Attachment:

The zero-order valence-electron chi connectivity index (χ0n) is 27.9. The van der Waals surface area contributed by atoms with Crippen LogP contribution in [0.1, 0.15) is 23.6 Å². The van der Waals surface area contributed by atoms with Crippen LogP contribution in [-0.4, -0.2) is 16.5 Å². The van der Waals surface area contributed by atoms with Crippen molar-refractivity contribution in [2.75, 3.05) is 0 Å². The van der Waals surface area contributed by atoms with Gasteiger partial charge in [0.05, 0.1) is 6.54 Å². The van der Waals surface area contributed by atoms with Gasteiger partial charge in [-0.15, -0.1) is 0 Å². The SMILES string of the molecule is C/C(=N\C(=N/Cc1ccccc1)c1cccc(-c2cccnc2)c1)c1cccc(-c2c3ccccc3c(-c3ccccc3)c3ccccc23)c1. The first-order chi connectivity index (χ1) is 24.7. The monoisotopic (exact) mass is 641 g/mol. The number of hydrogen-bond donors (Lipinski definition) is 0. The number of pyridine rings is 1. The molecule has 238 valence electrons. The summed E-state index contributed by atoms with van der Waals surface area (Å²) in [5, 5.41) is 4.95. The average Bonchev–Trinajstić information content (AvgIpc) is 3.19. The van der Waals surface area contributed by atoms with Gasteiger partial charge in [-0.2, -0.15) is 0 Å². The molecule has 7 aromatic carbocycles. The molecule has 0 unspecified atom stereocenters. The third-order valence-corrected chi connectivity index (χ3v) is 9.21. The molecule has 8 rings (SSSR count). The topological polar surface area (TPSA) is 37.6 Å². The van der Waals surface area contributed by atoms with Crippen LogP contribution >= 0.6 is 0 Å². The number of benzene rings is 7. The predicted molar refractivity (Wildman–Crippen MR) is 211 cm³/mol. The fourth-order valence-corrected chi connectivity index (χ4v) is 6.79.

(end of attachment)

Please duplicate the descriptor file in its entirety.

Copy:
The zero-order valence-electron chi connectivity index (χ0n) is 27.9. The van der Waals surface area contributed by atoms with Crippen LogP contribution in [0.1, 0.15) is 23.6 Å². The van der Waals surface area contributed by atoms with Crippen LogP contribution in [-0.4, -0.2) is 16.5 Å². The van der Waals surface area contributed by atoms with Crippen molar-refractivity contribution in [2.75, 3.05) is 0 Å². The van der Waals surface area contributed by atoms with Gasteiger partial charge in [0.05, 0.1) is 6.54 Å². The van der Waals surface area contributed by atoms with Gasteiger partial charge in [-0.15, -0.1) is 0 Å². The SMILES string of the molecule is C/C(=N\C(=N/Cc1ccccc1)c1cccc(-c2cccnc2)c1)c1cccc(-c2c3ccccc3c(-c3ccccc3)c3ccccc23)c1. The first-order chi connectivity index (χ1) is 24.7. The monoisotopic (exact) mass is 641 g/mol. The number of hydrogen-bond donors (Lipinski definition) is 0. The number of pyridine rings is 1. The molecule has 238 valence electrons. The summed E-state index contributed by atoms with van der Waals surface area (Å²) in [5, 5.41) is 4.95. The average Bonchev–Trinajstić information content (AvgIpc) is 3.19. The van der Waals surface area contributed by atoms with Gasteiger partial charge in [-0.2, -0.15) is 0 Å². The molecule has 7 aromatic carbocycles. The molecule has 0 unspecified atom stereocenters. The third-order valence-corrected chi connectivity index (χ3v) is 9.21. The molecule has 8 rings (SSSR count). The topological polar surface area (TPSA) is 37.6 Å². The van der Waals surface area contributed by atoms with Crippen LogP contribution >= 0.6 is 0 Å². The number of benzene rings is 7. The predicted molar refractivity (Wildman–Crippen MR) is 211 cm³/mol. The fourth-order valence-corrected chi connectivity index (χ4v) is 6.79.